Par. The measuring stick we’re all compared to.
“Is this a par 5?” “What did you shoot?” “…3 over.”
In golf, everything is related to par, and I think it’s doing more harm than good.
For any non-golfer’s reading this, the term “par” is defined as the number of strokes an expert player should normally require for a particular hole or course. A par 3 means that the golfer should be aiming to complete the hole in three strokes or less. For an 18-hole course with a traditional layout, par is 72. When hearing announcers on TV refer to a player’s score, a player who shot “two under” means the player shot 70, or two under par for the entire course.
I’m going to tackle this topic in two ways. First, the number of strokes per hole and how, in a lot of ways, that’s forcing players to make bad decisions based on unrealistic expectations. And second, the total number of strokes not being compared to par, 72 in most cases, but rather to their personal scoring average.
When playing any hole, a player is met by the par rating at the tee box. Instead of basing their strategy on the par rating, a more proactive approach might be to consider the total distance of the hole. Rather than thinking, “it’s a par 4, so I need to get on the green in two strokes,” reframe that thought to something like, “this hole is 400 yards long. I only hit my driver 230 yards on average, which will leave me somewhere between 165 and 185 yards to the pin for my second shot.”
The par rating can also force players to make some overly aggressive decisions in an effort to play against par. For example, when a player hits a tee shot in to the trees, instead of playing conservatively and punching out in to the fairway, they play with par in mind, and force a shot that needs to fly between two trees and under branches.
After completing this hole, the golfer is faced with another battle of comparison, where they add up their score compared to the par rating of the hole. Shooting a six on a par 4 is considered a double-bogey, but maybe for their normal scoring average and how far they hit the ball, this is actually a great score.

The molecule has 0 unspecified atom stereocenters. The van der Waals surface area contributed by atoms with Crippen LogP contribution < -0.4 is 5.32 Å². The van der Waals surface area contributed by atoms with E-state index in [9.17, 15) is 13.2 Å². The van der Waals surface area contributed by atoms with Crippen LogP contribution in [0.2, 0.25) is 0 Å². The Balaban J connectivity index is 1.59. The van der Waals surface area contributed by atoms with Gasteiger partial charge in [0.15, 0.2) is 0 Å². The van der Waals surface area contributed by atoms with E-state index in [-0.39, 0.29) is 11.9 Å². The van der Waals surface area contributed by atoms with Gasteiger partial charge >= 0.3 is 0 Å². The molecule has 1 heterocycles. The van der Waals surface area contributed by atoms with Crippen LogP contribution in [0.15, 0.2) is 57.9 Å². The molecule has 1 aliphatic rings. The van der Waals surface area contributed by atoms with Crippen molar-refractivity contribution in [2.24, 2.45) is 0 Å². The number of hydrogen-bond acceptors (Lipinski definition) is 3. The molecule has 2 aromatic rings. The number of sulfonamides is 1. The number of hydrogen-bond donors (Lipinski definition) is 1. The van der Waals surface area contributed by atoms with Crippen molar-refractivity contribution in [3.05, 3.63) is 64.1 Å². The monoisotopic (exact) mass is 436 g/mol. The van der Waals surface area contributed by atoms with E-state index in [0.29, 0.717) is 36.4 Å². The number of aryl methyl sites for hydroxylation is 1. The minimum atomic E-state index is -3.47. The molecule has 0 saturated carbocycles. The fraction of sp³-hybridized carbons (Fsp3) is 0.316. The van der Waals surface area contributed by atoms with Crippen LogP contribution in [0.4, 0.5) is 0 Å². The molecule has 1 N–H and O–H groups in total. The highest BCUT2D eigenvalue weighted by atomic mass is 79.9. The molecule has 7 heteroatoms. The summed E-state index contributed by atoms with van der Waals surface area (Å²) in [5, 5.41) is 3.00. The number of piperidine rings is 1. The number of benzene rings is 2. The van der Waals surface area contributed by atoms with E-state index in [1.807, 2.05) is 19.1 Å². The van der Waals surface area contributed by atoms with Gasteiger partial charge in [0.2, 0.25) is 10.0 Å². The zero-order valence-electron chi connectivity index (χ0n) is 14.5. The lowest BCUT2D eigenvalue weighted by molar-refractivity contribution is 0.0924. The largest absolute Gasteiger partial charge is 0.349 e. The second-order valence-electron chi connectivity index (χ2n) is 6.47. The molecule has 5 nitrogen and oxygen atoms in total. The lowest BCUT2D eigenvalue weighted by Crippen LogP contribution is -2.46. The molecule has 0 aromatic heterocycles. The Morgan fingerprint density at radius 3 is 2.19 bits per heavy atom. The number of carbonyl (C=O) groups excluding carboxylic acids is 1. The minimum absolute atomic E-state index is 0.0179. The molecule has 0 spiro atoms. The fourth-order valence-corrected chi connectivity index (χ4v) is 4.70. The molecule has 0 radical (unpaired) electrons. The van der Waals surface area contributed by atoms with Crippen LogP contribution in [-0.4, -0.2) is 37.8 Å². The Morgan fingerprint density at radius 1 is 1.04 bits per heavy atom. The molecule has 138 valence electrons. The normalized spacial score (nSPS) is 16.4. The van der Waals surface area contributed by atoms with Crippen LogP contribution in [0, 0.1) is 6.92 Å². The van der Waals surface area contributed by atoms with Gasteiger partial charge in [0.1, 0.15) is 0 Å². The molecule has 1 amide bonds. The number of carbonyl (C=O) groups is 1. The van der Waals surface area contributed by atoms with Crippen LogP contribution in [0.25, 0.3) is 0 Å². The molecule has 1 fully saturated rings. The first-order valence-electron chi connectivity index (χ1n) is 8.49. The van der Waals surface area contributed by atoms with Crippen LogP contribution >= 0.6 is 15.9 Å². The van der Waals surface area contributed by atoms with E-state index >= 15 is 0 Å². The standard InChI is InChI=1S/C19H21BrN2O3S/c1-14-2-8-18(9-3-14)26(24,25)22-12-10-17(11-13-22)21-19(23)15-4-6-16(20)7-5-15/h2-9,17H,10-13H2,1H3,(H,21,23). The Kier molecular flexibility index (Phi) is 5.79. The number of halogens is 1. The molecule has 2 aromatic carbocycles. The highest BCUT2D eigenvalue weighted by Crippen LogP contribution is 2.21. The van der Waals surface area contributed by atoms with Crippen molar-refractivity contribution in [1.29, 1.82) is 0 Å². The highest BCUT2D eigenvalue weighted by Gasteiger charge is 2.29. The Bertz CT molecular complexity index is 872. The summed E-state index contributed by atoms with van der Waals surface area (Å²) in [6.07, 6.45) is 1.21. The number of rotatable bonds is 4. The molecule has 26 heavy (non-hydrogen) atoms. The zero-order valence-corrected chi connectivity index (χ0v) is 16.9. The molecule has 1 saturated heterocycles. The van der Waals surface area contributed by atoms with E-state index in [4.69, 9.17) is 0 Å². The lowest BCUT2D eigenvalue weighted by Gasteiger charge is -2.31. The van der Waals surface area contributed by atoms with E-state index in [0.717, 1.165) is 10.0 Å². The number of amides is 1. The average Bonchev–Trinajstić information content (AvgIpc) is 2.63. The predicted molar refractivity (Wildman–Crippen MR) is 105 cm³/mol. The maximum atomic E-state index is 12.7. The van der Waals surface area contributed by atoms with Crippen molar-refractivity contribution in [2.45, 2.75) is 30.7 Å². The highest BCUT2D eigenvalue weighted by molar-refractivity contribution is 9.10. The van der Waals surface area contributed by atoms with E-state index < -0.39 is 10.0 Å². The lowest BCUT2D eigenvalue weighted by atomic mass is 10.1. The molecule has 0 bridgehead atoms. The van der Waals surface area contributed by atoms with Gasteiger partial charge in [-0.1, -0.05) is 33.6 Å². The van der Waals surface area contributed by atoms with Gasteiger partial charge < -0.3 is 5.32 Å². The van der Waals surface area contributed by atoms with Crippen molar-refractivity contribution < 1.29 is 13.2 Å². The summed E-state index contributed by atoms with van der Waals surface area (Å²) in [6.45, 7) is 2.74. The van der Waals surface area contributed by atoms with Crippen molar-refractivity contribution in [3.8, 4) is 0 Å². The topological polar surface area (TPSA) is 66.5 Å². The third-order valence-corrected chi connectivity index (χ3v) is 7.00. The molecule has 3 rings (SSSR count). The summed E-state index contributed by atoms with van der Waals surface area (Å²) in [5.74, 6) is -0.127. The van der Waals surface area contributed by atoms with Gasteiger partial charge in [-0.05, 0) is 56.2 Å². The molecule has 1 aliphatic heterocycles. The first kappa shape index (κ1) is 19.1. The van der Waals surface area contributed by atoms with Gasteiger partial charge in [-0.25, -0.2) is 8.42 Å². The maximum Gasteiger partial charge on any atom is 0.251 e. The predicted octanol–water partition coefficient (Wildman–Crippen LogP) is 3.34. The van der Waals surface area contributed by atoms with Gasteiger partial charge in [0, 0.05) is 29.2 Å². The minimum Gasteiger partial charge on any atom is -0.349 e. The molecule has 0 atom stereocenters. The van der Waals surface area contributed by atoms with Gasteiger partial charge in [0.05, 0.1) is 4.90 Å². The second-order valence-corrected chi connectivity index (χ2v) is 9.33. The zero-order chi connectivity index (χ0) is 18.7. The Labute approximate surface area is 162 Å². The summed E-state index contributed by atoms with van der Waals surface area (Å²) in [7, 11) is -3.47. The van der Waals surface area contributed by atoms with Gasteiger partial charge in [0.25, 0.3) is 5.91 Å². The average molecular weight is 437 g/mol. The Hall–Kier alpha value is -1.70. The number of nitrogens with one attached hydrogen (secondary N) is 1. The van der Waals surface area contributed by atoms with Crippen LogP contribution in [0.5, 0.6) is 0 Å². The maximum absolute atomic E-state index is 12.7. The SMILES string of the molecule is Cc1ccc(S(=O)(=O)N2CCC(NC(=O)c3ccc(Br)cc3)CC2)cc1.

A famous example of this way of thinking is Coach Rudy Duran, who mentored a young Tiger Woods from the age of 4 to 10. Rudy would take Tiger on the course for their lessons and created what he called, “Tiger Par”. Duran took in to consideration how far Tiger hit his clubs and created a par system that would encourage young Woods to push past realistic boundaries. Tiger’s original par was 67 around the 2,143 yard Heartwell Golf Course.
Duran’s approach had a two-fold benefit. First, Tiger was held to a realistic standard, not striving to attain something that wasn’t possible. Second, the par of each hole was suited to his abilities and gave him a chance to shoot under par, feeling as though he was “winning.”
The reality of golf is, most people don’t practice, have unrealistic expectations, play from tees that are far too long for them, and hold themselves to an unreachable standard. Sounds like fun to me!
This theme is also present in other things like video game design. Programmers are always striving to find what is called the “challenge point” where it’s just hard enough to keep you interested and push your skills. When a game is too easy, it is boring. When it’s too hard, you feel defeated. This why almost every game has a setting where you can adjust the skill level of the computer and turn on or off certain assists to determine what parameters you play with. As your skills improve, the game grows with you.
What if we played golf with no par rating at all? What if the third hole was 405 yards, and you just tried to get the ball in the hole in as few strokes as possible? If you made a five on the hole, but didn’t know it was a par 4, maybe you wouldn’t beat yourself up on the way to the next tee box. For a lot of better players, knowing that they are 1-under par heading in to the last hole can make it more difficult to close the round out.
The second topic here is the relationship of your total score to the par rating of the course. At the Sean Foley Performance Academy, our students play in various junior tournaments all over Florida and the United States. At least once a month, I will say to a player, “great playing this weekend!” which is swiftly met by, “coach, I shot 75-77, that’s not great.” That player is soon reminded that their scoring average over the last six months has been 79.2. So, in comparison to their average score, they played great! Compared to par, they shot eight over in two days. Compared to their scoring average, they shot six under. Which way of looking at it will build confidence and encourage them to stay on the path they’re on?
Creating little victories can build momentum and fuel you along your journey as you improve your skills. It is these little victories that teach you how to work hard, face adversity and overcome obstacles. No golfer, let alone professional athlete, got to their place in sport without encountering difficulty and learning how to rise above it.
When you are held to someone else’s standard, rather than your own, you are a victim of their reality. I encourage every player I work with to track their scores, as gaining an understanding of their results over time will help them frame future results in the proper light.
At the end of the day, par is just a number. What it means is up to you.